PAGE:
In order to not get lost in the sectoral differentiation and to get a sense of the overall macro-economic costs and benefits of ambitious climate policies, we asked PwC to look into the economic performance of Switzerland, Denmark, Germany, the UK and the Netherlands and to assess the impact of energy and climate policies on these economies between 1970 and 2012. The study found that a significant expansion of renewables requires substantial funds and R&D efforts, but these initial investment costs can create long-term benefits. New industries could emerge if the technology is largely created locally. And first movers can also become market leaders. Moreover, energy efficiency improvements can contribute to economic growth too. Not only can the resulting energy savings partially offset higher energy costs, but domestic demand for energy efficiency measures can also contribute to local employment creation.

In short, any simplified contraposition of climate change policies and competitiveness neither reflects realities nor does it point to a better balance of sustainability, competitiveness and security. Competitiveness is not just about energy prices; it is also about economic growth and innovation. As indicated by the PwC study, policies can stimulate the latter even if costs are up in the short term.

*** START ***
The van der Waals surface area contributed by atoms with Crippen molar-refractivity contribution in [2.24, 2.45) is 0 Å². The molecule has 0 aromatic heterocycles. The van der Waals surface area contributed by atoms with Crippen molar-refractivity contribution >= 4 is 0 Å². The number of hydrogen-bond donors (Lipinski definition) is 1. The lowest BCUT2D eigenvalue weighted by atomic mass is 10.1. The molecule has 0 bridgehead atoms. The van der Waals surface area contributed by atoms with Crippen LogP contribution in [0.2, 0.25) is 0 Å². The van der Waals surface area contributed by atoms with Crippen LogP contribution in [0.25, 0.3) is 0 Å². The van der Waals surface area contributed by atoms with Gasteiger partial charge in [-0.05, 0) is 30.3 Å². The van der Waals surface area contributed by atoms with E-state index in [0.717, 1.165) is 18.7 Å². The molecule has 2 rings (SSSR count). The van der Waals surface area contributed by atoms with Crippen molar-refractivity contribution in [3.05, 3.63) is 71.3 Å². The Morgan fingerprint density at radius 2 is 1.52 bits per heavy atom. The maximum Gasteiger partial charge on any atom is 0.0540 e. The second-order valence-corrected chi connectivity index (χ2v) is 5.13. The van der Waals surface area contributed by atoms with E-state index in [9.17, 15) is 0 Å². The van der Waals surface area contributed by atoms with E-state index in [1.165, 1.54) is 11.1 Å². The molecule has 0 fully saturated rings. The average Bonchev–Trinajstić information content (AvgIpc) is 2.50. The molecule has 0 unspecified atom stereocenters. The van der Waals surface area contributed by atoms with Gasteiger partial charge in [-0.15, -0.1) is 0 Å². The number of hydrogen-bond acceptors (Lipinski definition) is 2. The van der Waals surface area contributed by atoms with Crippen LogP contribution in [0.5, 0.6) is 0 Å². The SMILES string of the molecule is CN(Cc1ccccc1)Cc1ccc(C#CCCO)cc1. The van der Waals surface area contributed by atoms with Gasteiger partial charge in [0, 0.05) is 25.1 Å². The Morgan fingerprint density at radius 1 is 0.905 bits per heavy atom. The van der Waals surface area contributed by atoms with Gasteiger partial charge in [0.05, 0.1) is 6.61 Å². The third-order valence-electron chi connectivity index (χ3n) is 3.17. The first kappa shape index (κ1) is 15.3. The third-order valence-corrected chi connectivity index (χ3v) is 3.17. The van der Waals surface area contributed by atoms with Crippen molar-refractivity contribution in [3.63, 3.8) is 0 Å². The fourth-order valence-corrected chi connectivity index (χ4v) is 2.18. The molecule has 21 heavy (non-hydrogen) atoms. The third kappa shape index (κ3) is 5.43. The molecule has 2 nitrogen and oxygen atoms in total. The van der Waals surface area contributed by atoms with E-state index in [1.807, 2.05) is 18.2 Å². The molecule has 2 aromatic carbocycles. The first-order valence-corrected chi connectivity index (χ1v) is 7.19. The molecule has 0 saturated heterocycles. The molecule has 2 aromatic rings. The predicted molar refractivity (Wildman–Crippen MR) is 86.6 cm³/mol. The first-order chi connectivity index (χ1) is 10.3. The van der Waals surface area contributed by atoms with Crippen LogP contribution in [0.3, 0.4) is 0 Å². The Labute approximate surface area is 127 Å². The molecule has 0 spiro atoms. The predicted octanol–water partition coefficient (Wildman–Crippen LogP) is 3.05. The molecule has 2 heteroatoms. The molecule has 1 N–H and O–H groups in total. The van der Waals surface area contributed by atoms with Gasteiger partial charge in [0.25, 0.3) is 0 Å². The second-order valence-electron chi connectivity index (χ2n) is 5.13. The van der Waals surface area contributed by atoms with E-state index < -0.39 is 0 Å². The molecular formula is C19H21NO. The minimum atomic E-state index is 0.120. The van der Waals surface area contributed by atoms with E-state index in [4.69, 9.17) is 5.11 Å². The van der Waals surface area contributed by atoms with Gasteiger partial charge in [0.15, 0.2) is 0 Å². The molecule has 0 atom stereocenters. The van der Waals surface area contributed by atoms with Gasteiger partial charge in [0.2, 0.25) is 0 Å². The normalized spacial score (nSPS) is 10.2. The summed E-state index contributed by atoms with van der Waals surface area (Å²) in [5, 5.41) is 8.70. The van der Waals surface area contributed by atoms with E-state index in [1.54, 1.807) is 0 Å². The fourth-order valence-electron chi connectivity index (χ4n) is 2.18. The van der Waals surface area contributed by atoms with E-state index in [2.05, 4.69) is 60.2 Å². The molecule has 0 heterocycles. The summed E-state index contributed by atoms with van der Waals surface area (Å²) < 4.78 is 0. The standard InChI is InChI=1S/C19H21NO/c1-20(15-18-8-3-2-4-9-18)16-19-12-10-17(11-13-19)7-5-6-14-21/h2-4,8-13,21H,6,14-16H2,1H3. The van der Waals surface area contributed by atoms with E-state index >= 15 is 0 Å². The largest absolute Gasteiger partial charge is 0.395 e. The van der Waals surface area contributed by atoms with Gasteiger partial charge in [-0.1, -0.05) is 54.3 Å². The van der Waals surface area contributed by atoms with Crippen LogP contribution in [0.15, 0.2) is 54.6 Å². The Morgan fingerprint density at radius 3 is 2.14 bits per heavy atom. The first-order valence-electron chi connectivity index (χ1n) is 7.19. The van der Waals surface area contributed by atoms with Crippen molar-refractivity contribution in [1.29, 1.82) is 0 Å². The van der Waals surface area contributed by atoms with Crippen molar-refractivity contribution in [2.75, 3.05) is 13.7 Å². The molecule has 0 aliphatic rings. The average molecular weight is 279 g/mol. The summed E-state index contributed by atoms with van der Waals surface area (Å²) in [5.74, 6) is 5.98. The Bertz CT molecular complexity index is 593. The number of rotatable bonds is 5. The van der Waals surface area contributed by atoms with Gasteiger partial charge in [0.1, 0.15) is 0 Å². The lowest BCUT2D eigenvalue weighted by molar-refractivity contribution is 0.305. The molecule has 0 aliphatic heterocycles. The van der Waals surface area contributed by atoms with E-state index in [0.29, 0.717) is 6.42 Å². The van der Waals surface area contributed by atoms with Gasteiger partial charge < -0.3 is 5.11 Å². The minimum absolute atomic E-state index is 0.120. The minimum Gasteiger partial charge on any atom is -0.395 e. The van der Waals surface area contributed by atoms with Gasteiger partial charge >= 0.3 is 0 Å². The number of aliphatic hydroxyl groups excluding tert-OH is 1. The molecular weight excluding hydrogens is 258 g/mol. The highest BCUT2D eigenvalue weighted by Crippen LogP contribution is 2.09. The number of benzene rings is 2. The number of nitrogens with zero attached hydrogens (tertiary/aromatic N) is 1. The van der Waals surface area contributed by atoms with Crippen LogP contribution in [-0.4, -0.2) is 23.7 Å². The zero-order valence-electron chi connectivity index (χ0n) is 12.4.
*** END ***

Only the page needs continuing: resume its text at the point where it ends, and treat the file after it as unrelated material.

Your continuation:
It is also important to note the difference between the competitiveness of nations on one hand and single companies on the other. Economist Paul Krugman demonstrated more than twenty years ago that the competitiveness of nations is not a zero-sum game. We would all benefit from a more sophisticated debate on competitiveness in Europe going forward.

As to the ETS, this mechanism needs to be kept alive and to undergo structural reform as part of this wider debate. That’s why the ECF supported the backloading proposal in the EP.”

Johannes Meier is CEO of European Climate Foundation (ECF). He holds a M.S. in Computer Science and a Ph.D. in Communication and Information Sciences. Prior to joining the ECF he was a partner at McKinsey & Company, CEO of GE CompuNet Computer AG, managing board member of the Bertelsmann Foundation, and founder of a software company developing coordination platforms. Johannes sits on the supervisory boards of Xing AG, the Leipzig Graduate School of Management, and UNICEF Germany.

Coming up on Thursday 28th November: part II of this interview, where Johannes Meier elaborates on the debate about mandatory or indicative 2030 climate targets, the risks of pursuing a “business-as-usual” strategy and the benefits of being a first-mover.